Adjusting To Bike Commuting: Setting Yourself Up For Success

Bike commuting: it will fatten your wallet and slim your waistline, but trading in your car for a bike may be an intimidating thought. Even if you're only thinking of bike commuting part time, getting to work with your own two feet is an adjustment. If pedaling your way to the office appeals, here are a few tips to get you off on the right foot.

Give Your Bike a Tune Up

If your bike has been sitting around and collecting dust in your garage, it's probably time for a tune up. Take your bike to a local bike shop to be adjusted, aligned and put into tip top shape. Riding a bike that needs a little work here and there can make biking much harder and even unsafe. If your bike is a well-oiled machine, you're more likely to grab your helmet instead of your car keys.

Get the Right Equipment

If most of your previous cycling was trips around the neighborhood, you might find that you don't have much in the way of bicycle gear. If you're going to regularly ride long distances, make sure you have a comfortable helmet and a small bike repair kit for emergencies like flat tires. You may also want to invest in bike panniers, which will allow you to carry work clothes, a laptop and your lunch comfortably.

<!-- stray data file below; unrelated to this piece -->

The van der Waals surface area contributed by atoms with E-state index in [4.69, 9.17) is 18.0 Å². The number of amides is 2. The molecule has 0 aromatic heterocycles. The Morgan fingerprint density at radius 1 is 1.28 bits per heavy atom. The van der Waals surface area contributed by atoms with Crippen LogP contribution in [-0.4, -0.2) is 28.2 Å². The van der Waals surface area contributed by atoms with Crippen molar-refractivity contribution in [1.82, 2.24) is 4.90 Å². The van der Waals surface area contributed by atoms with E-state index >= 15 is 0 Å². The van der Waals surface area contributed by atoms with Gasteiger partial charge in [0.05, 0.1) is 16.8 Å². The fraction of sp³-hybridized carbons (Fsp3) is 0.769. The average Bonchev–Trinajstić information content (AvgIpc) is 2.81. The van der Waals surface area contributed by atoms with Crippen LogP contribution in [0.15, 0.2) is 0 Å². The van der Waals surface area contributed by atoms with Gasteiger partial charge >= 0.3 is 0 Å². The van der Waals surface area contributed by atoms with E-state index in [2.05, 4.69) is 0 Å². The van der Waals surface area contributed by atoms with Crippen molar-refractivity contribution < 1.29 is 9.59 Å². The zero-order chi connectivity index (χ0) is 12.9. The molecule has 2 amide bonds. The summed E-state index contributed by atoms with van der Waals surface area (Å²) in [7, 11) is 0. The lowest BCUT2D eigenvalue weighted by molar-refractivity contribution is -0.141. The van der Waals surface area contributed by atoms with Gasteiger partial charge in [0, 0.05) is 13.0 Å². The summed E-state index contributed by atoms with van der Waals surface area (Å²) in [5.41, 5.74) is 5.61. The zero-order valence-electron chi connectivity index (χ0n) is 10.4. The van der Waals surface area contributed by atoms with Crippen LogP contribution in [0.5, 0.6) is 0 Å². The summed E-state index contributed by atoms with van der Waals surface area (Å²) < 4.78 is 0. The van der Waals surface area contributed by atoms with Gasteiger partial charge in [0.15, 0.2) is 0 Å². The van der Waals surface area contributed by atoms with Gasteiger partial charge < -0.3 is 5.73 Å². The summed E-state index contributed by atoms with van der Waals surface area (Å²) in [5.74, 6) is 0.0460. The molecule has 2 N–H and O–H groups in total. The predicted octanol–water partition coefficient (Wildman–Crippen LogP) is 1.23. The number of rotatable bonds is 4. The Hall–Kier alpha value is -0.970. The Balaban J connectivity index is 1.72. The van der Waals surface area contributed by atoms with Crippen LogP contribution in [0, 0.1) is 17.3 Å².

Plot Your Best Route

The best route by bike to work likely isn't the same one you use to get there by car. Try to ride on less-used side streets and of course take advantage of any bike lanes or bike paths that are available. Your local bike shop might be able to direct you toward maps of local bike paths and lanes. Once you've planned out your route, try it out on a weekday afternoon and get used to it without the pressure of bad traffic or a time crunch. 

Start Small

Remember: every time you ride your bike, you save yourself some driving and get some exercise. You don't have to bike commute five days a week in order to reap the benefits. Start with a goal of biking every Tuesday or make it a point to bike two days of the week. Gradually increase the amount that you cycle--or stick with the original goal. Either way, sticking with it is an accomplishment. 

Ready to try it? If you still have questions, look around your area for a bike riding group or stop by a bike shop. Fellow cyclists will probably be happy to provide guidance and encouragement.  Contact a company like Fort Myers Schwinn Cyclery for more help.